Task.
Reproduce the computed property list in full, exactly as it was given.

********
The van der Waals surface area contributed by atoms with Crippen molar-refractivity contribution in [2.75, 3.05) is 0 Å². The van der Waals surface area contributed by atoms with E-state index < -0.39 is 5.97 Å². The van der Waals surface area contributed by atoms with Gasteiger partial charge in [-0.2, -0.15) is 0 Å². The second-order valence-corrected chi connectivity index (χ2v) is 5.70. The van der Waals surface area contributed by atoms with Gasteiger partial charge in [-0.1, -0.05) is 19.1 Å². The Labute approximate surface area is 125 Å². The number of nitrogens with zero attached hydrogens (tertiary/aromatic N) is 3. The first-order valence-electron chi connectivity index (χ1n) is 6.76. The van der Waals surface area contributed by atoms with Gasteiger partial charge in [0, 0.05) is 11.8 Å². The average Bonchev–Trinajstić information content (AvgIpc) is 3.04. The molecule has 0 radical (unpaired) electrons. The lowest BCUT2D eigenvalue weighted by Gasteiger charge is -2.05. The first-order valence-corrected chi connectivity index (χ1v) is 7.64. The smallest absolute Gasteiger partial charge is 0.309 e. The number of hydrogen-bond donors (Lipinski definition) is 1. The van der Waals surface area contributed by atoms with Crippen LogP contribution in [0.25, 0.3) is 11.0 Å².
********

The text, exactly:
The van der Waals surface area contributed by atoms with Crippen molar-refractivity contribution in [2.75, 3.05) is 0 Å². The van der Waals surface area contributed by atoms with E-state index < -0.39 is 5.97 Å². The van der Waals surface area contributed by atoms with Gasteiger partial charge in [-0.2, -0.15) is 0 Å². The second-order valence-corrected chi connectivity index (χ2v) is 5.70. The van der Waals surface area contributed by atoms with Gasteiger partial charge in [-0.1, -0.05) is 19.1 Å². The Labute approximate surface area is 125 Å². The number of nitrogens with zero attached hydrogens (tertiary/aromatic N) is 3. The first-order valence-electron chi connectivity index (χ1n) is 6.76. The van der Waals surface area contributed by atoms with Gasteiger partial charge in [0, 0.05) is 11.8 Å². The average Bonchev–Trinajstić information content (AvgIpc) is 3.04. The molecule has 0 radical (unpaired) electrons. The lowest BCUT2D eigenvalue weighted by Gasteiger charge is -2.05. The first-order valence-corrected chi connectivity index (χ1v) is 7.64. The smallest absolute Gasteiger partial charge is 0.309 e. The number of hydrogen-bond donors (Lipinski definition) is 1. The van der Waals surface area contributed by atoms with Crippen LogP contribution in [0.25, 0.3) is 11.0 Å².